Berkshire's Charlie Munger calls bitcoin 'noxious poison'
"Bitcoin is noxious poison," Munger said in response to a question. Munger, 93, is chairman and a director at Daily Journal, a Los Angeles-area publishing company, and his appearance at its annual meeting is a chance to hear his views on a wide range of subjects.
On bitcoin, the technology might be interesting but the investing frenzy around it over the last year should have prompted a government crackdown like the one in China, he said. "Our government's more lax approach to it is wrong. The right answer to something like that is to step on it hard."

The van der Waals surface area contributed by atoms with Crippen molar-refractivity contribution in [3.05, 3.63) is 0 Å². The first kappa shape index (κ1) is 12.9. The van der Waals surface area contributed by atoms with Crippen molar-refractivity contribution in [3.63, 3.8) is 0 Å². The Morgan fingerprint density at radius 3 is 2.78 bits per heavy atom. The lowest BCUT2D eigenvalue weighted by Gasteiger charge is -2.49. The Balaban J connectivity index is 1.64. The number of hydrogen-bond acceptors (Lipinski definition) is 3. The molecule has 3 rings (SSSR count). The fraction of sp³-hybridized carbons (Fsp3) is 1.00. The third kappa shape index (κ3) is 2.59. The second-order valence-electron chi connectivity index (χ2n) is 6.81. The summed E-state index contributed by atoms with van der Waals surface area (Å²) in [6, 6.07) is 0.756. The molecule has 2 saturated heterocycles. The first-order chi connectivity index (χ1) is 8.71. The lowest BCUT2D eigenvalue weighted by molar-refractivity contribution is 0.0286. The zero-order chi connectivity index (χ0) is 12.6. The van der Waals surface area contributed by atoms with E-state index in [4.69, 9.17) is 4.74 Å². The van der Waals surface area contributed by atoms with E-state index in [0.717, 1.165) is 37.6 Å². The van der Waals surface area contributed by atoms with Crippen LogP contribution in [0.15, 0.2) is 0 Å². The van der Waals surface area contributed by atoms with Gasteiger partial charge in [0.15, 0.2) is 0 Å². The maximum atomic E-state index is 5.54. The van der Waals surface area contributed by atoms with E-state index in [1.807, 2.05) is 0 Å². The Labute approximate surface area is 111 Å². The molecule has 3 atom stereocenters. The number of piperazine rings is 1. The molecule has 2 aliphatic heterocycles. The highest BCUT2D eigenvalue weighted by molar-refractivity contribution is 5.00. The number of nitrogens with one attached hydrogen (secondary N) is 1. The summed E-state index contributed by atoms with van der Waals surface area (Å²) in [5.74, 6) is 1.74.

Munger also tried to preempt questions about Berkshire's biggest stock holding, Wells Fargo. The bank has been struggling with intense regulatory and media scrutiny since 2016, when a massive fake account scandal came to light. Since then, Wells has admitted it also sold car insurance to customers who didn't need it and improperly charged fees on some mortgage rate lock extensions.
Berkshire owns $27 billion of Wells shares, about 9 percent. On Wednesday Munger said it was time for regulators to "let up" on it.
The bank had employee sales incentive systems that were too strong in the wrong direction and that it was too slow in reacting, he said. But it is working to fix the problems. "I think Wells Fargo will be better off for having made those mistakes."